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Mar 04, 2011, 06.47 PM IST | Source: CNBC-TV18

TDR rates fall to Rs 2500-2600/sq ft across Mumbai

Transfer of development rights (TDR) prices in Mumbai have softened by 15-20% across areas in the current quarter. Market sources told CNBC-TV18's Priyanka Ghosh that prices have fallen to an average of Rs 2,500-2,600 a square foot this quarter from Rs 3,000 a square foot last quarter.

Transfer of development rights (TDR) prices in Mumbai have softened by 15-20% across areas, in the current quarter. TDR means making available certain amount of additional built up area in lieu of the area surrendered by the owner of the land.

Market sources told CNBC-TV18's Priyanka Ghosh that prices have fallen to an average of Rs 2,500-2,600 a square foot this quarter from Rs 3,000 a square foot last quarter.

The rate in Bandra is expected to hold around Rs 3000 per square foot, but the rates in suburbs like Goregaon and Andheri have declined sharply.

An indication of this was seen last week when a deal between Oberoi Realty and HDIL happened at a significant discount to the rate in December 2010.

CNBC-TV18 on Thursday spoke to two companies on the supply side. While HDIL could not be reached for a comment, DB Realty estimated the average price of around Rs 2,700 per square foot.

On the buy side, the channel has got three estimates— Orbit Corporation said the prices ranged between Rs 2,100 and Rs 2,600 per sq ft depending on the area. The Hiranandani Group said it is about Rs 2,600 per sq ft on an average and a leading developer in the suburbs said that it is Rs 1,500 per sq ft, which is quite an alarming number.

The channel also did a brokerage poll with five leading brokerage houses and the number that was thrown up was Rs 2,560 per sq ft.

Market sources say volume sales during this quarter have been under pressure and there could be supply constraints in the next three-four months.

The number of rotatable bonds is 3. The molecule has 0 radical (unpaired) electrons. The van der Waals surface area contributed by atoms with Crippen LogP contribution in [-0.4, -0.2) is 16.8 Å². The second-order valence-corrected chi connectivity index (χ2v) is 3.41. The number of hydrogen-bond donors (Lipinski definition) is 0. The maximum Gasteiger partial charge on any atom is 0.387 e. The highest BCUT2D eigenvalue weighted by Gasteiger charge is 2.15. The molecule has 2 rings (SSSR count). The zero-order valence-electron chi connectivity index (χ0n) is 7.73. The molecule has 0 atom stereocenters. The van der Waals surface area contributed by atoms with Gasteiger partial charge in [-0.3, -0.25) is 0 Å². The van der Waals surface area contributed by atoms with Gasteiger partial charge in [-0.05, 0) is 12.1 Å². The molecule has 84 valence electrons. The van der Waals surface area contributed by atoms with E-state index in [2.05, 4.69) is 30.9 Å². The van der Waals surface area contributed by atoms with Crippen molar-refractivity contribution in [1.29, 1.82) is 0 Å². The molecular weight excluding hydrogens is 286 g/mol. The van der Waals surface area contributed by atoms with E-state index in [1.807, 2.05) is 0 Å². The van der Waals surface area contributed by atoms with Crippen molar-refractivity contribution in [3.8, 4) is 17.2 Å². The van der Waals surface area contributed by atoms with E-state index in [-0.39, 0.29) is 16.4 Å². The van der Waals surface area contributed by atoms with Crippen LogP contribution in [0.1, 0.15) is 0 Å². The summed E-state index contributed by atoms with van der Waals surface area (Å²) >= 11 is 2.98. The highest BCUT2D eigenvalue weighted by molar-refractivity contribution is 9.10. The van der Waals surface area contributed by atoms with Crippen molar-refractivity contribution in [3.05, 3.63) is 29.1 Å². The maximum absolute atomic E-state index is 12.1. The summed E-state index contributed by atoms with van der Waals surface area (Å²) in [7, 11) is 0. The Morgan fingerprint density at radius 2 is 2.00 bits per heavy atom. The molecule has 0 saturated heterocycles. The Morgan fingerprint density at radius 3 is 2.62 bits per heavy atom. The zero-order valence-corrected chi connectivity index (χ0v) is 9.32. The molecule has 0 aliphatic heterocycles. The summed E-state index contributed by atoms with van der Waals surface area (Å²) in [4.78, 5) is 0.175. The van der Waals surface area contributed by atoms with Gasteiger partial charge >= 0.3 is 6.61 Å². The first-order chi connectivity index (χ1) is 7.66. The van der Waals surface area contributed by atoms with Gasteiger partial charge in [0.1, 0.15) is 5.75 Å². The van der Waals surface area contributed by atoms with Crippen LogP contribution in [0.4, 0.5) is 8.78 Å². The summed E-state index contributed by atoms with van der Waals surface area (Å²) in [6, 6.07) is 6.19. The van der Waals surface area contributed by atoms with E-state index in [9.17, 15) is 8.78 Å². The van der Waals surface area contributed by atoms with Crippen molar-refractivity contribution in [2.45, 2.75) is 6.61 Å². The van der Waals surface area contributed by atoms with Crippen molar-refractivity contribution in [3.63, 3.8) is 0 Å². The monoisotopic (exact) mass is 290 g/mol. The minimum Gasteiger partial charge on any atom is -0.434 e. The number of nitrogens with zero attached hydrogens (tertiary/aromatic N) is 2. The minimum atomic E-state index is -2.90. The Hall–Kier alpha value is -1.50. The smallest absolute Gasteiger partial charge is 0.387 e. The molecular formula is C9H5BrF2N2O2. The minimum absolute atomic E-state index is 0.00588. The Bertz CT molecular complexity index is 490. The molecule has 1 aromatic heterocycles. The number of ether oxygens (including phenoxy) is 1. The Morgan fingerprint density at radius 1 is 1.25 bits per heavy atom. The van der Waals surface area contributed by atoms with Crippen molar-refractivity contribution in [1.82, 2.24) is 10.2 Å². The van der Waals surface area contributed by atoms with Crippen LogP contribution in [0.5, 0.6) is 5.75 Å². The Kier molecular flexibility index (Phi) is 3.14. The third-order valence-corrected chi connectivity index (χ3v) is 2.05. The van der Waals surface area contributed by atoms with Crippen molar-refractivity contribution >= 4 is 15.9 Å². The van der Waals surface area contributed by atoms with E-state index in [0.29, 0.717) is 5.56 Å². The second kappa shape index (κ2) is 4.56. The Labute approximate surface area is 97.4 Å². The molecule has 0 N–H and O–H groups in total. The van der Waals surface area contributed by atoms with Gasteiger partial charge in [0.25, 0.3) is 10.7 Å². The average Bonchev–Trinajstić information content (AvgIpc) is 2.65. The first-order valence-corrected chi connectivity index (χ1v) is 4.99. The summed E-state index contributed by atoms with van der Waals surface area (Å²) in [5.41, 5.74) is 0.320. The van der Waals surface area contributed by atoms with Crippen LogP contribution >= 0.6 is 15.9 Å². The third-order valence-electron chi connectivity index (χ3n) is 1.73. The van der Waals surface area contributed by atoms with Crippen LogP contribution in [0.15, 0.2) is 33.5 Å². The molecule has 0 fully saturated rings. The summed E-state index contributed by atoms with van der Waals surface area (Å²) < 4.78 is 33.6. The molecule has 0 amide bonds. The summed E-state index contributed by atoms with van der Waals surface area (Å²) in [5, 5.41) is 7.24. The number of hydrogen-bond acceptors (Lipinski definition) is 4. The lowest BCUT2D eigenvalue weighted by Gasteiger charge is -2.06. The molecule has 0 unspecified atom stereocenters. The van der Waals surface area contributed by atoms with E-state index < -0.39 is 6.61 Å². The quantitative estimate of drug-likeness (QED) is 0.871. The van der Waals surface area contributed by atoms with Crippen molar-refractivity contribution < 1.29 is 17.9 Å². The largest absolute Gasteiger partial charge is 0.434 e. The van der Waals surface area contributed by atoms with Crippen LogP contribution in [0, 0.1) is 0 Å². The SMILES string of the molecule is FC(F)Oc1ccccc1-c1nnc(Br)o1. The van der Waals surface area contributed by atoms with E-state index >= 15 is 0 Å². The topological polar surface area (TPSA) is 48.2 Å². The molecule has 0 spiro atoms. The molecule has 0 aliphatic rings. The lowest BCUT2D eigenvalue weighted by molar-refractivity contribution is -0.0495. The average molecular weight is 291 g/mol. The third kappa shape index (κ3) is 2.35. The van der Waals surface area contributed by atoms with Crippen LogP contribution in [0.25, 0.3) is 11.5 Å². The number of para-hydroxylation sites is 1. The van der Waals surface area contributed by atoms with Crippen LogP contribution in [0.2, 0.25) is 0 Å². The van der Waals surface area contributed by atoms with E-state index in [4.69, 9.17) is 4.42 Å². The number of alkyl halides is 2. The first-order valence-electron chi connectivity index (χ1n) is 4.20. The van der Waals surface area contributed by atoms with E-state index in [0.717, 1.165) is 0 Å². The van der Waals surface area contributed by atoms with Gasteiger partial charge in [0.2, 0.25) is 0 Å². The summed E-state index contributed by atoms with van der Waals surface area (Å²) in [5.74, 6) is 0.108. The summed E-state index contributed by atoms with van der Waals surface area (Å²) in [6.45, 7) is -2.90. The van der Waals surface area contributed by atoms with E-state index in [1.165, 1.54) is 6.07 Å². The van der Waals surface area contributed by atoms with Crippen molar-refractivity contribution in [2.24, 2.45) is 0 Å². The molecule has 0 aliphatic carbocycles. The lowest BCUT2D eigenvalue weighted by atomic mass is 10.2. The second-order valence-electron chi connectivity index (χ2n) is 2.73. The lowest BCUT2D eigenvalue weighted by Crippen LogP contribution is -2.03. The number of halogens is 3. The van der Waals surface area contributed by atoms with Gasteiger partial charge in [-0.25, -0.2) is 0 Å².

Will this impact house prices?

One will have to wait and watch for a direct price reduction but definitely it is a very good indicator of the kind of stress is prevalent is in the market at this point in time.

Wouldn't banks be unrelenting on developers letting their house prices fall?

No, on the contrary, it could well be that banks would want developers to perhaps mark down prices because their feeling would be that cash flow would come in and therefore the loans are to that extent safer. They would not want developers to use their money to hold up prices because that could be unrealistic.

The realty story so far…

Never mind the sky high property prices; realty companies are not able to sell enough homes or office space. And if they are, it is not showing up in their account books. Add to this the lack of transparency in the sector, and it is no surprise that shares of property developers are still trading at a fraction of the dizzying valuations they commanded at the peak of the bull run in 2007-08. The RBI is choking funds to the sector to prevent a bubble in the housing market, through restrictions on loans that banks can give to builders. Following the scam at LIC Housing Finance in which some real estate companies got loans approved by bribing senior officials, banks have become even more wary of lending to real estate firms. Real stocks have been underperforming the broader market for some time now, but fund managers and analysts feel they are still not cheap.

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